Round Table Discussion: Agree to Disagree? Turkish and U.S. Policies on Syria …

Round Table Discussion:

Agree to Disagree?

Turkish and U.S. Policies on Syria

WASHINGTON – On May 18 the Global Policy Institute , a Washington think tank, convened a panel of experts to assess US – Turkish relations, with special focus on policies regarding Syria right after Turkish President Erdogan visit to Washington. The event was titled:Agree to Disagree? Turkish and U.S. Policies on Syria.


The panelists agreed that, despite the cordial atmosphere during the White House meeting between Trump and Erdogan, the two sides are still far apart when it comes to the growing role of the US supported YPG (Syrian) Kurdish forces now armed by Washington as part of a joint effort to evict ISIL from its Raqqa stronghold.

Washington sees the YPG as reliable fighters against ISIL. Ankara sees them as allies of the PKK, the insurgent armed forces of Kurds based in Turkey’s south east. Both sides agree that the PKK is a terrorist organization.

In the course of the Washington meeting, as Ilan Berman and Joshua Walker pointed out, there was an attempt to reassureIMG_1123 Turkey as to Washington’s seriousness in combating Kurdish terrorism. The US side announced new avenues of cooperation with Turkish intelligence authorities aimed at fighting the PKK. But this is not enough. Ahmet Kose, in turn, highlighted the complexities of counterinsurgency operations, especially when it comes to establishing which group constitutes the main threat in a complicated conflict with so many participants.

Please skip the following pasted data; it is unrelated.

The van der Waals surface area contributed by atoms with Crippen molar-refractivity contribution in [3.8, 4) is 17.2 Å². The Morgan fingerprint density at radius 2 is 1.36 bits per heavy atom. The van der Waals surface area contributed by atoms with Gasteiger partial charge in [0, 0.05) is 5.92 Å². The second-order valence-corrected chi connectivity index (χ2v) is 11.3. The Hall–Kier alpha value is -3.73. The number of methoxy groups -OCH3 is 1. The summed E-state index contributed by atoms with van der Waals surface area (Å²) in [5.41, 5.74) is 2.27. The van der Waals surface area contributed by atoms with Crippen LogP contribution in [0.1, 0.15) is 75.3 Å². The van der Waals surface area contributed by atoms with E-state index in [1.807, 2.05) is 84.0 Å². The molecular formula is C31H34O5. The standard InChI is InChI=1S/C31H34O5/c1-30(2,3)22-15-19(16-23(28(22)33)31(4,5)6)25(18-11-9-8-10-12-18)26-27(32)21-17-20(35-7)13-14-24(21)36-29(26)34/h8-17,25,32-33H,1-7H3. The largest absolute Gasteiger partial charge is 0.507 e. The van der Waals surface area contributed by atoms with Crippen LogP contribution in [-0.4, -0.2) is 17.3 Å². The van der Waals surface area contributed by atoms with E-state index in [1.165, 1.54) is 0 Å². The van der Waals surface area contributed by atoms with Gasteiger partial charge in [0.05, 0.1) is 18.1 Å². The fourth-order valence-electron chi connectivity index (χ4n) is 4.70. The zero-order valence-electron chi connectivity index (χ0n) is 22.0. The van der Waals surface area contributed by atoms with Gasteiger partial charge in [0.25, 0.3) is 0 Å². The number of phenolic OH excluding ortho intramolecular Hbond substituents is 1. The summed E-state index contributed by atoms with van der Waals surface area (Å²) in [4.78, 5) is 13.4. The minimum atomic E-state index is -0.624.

Ankara’s central question, as pointed out by Sinem Vatanartiran, BAU International University President and a participant in the discussion, is whether America’s long term objectives include the creation of some kind of Kurdish entity encompassing Kurds in Syria and Iraq. If this were indeed the case, this would cause huge security concerns for Ankara.

On a different level, Walid Phares outlined a BAU International University policy proposal regarding Syria that could be supported by both the US and Turkey. The proposal would include setting up “training of trainers” centers in Turkey with the goal of preparing teachers who could provide education services to the tens of thousands of Syrian children who are now in Turkey on account of the immense dislocation caused by the Syrian conflict. A joint US-Turkey action plan on this issue would foster more cooperation that could possibly be extended to other areas. On June 14, BAU and GPI will hold an event on Capitol Hill on this topic of providing education to Syrian refugees.